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Want to Buy a Superyacht?

Words by Emerson Frasier

Of course you do. Boat experts Henry Craven-Smith and Jonathan Hind from Burgess tell EDGAR how to go about purchasing a superboat to call your own.

Setting sail in your very own superyacht is a a far-flung dream for many. But there’s always a way. There are some top tips that will help you achieve this Bucket List fantasy and add a superyacht to your list of (impressive) assets.


Find a broker you can trust. “A sales broker should be working for you, not just for any ‘deal’ that comes along,” says Henry Craven-Smith. “They should provide you with expertise, real market insight, and ultimately should give you honest, unbiased advice that will help you settle on the yacht that’s right for you.”


Set a realistic budget and think about what you want to do with your yacht: where do you want to cruise and where will you base the yacht? Are speed and/or fuel efficiency important to you? Do you want to offer your yacht for charter? And what kind of operating budget are you comfortable with? Maybe you’re interested in building your own yacht?

Answering questions like these will help your broker put the right yachts and projects in front of you. Review those selections carefully, keep an open mind, and plan some visits. The more visits, the better. “The more you see, the more you will learn, not only about the yachts themselves, but also about your requirements,” says Hind.





The only sure bet when working in this industry is that no two deals are ever the same. The process of buying a yacht can be quick when everything lines up perfectly, but it doesn’t happen often. “Don’t rush,” says Craven-Smith. “Study the options – then when an opportunity arises you’ll understand the inherent value and be able to jump quickly.”


Navigating your way around an international boat show can be challenging but a knowledgeable broker will help you cut through the hustle and bustle. “The best brokers have the inside track on what’s going on and when, as well as the hottest deals,” explains Hind. “We can arrange access to those yachts that are usually only available to a handful of select clients.”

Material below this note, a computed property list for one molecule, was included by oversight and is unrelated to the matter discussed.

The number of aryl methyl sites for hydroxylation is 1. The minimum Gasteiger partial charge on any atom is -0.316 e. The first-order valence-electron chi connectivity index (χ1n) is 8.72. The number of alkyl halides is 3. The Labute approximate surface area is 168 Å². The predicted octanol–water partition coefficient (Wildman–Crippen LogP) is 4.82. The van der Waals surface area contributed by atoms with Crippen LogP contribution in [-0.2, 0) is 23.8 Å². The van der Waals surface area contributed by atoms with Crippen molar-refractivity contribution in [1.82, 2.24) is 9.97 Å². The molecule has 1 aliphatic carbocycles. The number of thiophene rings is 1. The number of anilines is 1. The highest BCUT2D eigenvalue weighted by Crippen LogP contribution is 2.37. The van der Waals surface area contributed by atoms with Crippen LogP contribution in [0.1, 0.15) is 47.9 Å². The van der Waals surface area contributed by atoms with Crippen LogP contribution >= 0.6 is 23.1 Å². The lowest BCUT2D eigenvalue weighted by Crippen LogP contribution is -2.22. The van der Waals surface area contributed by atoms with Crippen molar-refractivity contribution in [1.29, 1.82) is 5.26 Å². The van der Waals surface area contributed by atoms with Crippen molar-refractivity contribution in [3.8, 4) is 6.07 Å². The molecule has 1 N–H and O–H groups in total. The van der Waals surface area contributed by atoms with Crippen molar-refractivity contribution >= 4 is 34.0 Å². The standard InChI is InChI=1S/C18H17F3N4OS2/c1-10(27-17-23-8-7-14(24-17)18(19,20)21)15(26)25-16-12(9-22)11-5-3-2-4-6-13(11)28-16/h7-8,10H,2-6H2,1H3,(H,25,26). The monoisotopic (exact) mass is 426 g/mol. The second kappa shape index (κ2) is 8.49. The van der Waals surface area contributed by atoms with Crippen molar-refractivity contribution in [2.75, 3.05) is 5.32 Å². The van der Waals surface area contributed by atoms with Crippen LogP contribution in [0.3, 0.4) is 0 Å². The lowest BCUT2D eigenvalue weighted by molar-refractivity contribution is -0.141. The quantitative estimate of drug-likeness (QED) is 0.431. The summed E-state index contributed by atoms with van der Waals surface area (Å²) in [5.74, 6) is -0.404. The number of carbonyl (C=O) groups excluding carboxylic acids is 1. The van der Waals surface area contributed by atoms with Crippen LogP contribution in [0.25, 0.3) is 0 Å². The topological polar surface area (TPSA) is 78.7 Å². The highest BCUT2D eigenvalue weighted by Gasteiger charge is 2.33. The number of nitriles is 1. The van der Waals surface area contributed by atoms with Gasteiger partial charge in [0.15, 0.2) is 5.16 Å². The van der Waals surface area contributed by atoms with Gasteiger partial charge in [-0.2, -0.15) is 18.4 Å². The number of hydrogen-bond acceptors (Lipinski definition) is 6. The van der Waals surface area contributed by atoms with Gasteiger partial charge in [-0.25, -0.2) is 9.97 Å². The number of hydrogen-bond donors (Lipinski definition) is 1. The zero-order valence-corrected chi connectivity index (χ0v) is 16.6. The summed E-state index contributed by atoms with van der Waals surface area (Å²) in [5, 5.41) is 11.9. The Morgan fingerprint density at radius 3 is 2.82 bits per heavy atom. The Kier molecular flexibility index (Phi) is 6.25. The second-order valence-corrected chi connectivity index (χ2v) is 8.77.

Monaco and Cannes host the world’s finest yacht shows in September. Hind says, “With 600+ boats spread over the two Cannes ports this show really is a must for the semi-custom, sub-50m market sector.” Set in the glittering bay of Cannes, the designer boutiques and luxurious hotels of the city provide ample distraction, rest and recuperation when you tire of walking the docks.

Around 10 days later, it’s Monaco’s turn. More than 500 boatbuilders show off their finest work, including 125+ superyachts with another 100+ yachts lying at anchor in the bay. Dinners, parties, supercars and brand new product launches make Monaco a must.

Hind advises, “Talk to your broker beforehand and make a plan that takes in the yachts you want to see, but also gives you the chance to go back for second visits.” He adds, “Wear comfortable shoes for walking the docks and make some restaurant reservations to help the boat show experience run smoothly.”


You’ve settled on a yacht and agreed a price with the seller, so now the purchase process begins. “If you build a pragmatic team around you and work with a level-headed broker who has sound transactional experience, buying and selling a yacht can be a smooth process for both buyer and seller,” says Craven-Smith. “Keep focussed on the endgame, listen to your broker and be willing to compromise a little to get a deal done.”


The deal is done, but before you start cruising, there are a few things to take care of such as registering the yacht under its new ownership with the relevant authorities, employing captain and crew, and finding insurance. Use a good yacht management company to do everything in-house for you simultaneously. It takes a lot of experience to find the right captain who fits with you as owner. “We work with clients whose captain has stayed with them as they’ve bought and sold and bought yachts time and time again because they have such a strong relationship,” says advises Craven-Smith. “Rely on the specialists who know their field, it will pay off in the long-run.”

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